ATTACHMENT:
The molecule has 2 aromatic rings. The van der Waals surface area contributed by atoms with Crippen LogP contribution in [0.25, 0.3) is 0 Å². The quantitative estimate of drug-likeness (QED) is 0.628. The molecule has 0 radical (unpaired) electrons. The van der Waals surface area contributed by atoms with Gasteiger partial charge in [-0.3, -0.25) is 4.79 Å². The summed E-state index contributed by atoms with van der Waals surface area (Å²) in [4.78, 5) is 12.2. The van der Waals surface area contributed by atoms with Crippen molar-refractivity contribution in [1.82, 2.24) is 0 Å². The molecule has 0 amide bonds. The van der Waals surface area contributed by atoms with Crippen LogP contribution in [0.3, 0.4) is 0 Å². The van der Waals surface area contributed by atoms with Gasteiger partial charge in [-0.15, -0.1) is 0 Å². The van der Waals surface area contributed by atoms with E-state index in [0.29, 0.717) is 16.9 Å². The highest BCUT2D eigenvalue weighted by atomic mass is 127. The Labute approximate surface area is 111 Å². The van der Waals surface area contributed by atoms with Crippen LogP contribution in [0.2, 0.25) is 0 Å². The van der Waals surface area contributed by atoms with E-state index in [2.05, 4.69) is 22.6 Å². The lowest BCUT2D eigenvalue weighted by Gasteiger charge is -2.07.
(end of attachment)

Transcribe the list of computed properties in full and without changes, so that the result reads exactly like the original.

The molecule has 2 aromatic rings. The van der Waals surface area contributed by atoms with Crippen LogP contribution in [0.25, 0.3) is 0 Å². The quantitative estimate of drug-likeness (QED) is 0.628. The molecule has 0 radical (unpaired) electrons. The van der Waals surface area contributed by atoms with Gasteiger partial charge in [-0.3, -0.25) is 4.79 Å². The summed E-state index contributed by atoms with van der Waals surface area (Å²) in [4.78, 5) is 12.2. The van der Waals surface area contributed by atoms with Crippen molar-refractivity contribution in [1.82, 2.24) is 0 Å². The molecule has 0 amide bonds. The van der Waals surface area contributed by atoms with Crippen LogP contribution in [0.3, 0.4) is 0 Å². The van der Waals surface area contributed by atoms with Gasteiger partial charge in [-0.15, -0.1) is 0 Å². The van der Waals surface area contributed by atoms with E-state index in [0.29, 0.717) is 16.9 Å². The highest BCUT2D eigenvalue weighted by atomic mass is 127. The Labute approximate surface area is 111 Å². The van der Waals surface area contributed by atoms with Crippen LogP contribution in [0.2, 0.25) is 0 Å². The van der Waals surface area contributed by atoms with E-state index in [2.05, 4.69) is 22.6 Å². The lowest BCUT2D eigenvalue weighted by Gasteiger charge is -2.07.